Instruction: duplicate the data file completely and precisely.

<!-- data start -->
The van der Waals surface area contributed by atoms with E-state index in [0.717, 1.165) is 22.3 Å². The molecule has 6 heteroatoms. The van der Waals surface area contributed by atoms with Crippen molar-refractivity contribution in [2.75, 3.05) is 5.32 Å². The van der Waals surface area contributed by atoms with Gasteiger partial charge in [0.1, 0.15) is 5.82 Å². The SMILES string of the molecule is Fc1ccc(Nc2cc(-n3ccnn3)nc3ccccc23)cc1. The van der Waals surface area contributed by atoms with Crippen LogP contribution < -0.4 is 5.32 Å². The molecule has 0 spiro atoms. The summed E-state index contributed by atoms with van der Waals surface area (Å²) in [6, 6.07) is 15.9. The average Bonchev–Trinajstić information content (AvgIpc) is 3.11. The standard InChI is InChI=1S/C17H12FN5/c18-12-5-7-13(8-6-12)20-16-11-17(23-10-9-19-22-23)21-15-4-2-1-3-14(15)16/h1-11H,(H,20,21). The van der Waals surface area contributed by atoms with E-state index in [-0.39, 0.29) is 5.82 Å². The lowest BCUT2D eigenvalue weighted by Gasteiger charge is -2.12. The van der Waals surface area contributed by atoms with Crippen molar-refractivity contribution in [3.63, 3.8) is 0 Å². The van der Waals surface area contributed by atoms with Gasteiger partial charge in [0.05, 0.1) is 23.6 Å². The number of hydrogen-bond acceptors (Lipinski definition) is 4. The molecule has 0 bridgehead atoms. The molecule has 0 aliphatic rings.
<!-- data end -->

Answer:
The van der Waals surface area contributed by atoms with E-state index in [0.717, 1.165) is 22.3 Å². The molecule has 6 heteroatoms. The van der Waals surface area contributed by atoms with Crippen molar-refractivity contribution in [2.75, 3.05) is 5.32 Å². The van der Waals surface area contributed by atoms with Gasteiger partial charge in [0.1, 0.15) is 5.82 Å². The SMILES string of the molecule is Fc1ccc(Nc2cc(-n3ccnn3)nc3ccccc23)cc1. The van der Waals surface area contributed by atoms with Crippen LogP contribution < -0.4 is 5.32 Å². The molecule has 0 spiro atoms. The summed E-state index contributed by atoms with van der Waals surface area (Å²) in [6, 6.07) is 15.9. The average Bonchev–Trinajstić information content (AvgIpc) is 3.11. The standard InChI is InChI=1S/C17H12FN5/c18-12-5-7-13(8-6-12)20-16-11-17(23-10-9-19-22-23)21-15-4-2-1-3-14(15)16/h1-11H,(H,20,21). The van der Waals surface area contributed by atoms with E-state index in [-0.39, 0.29) is 5.82 Å². The lowest BCUT2D eigenvalue weighted by Gasteiger charge is -2.12. The van der Waals surface area contributed by atoms with Crippen molar-refractivity contribution in [3.63, 3.8) is 0 Å². The van der Waals surface area contributed by atoms with Gasteiger partial charge in [0.05, 0.1) is 23.6 Å². The number of hydrogen-bond acceptors (Lipinski definition) is 4. The molecule has 0 bridgehead atoms. The molecule has 0 aliphatic rings.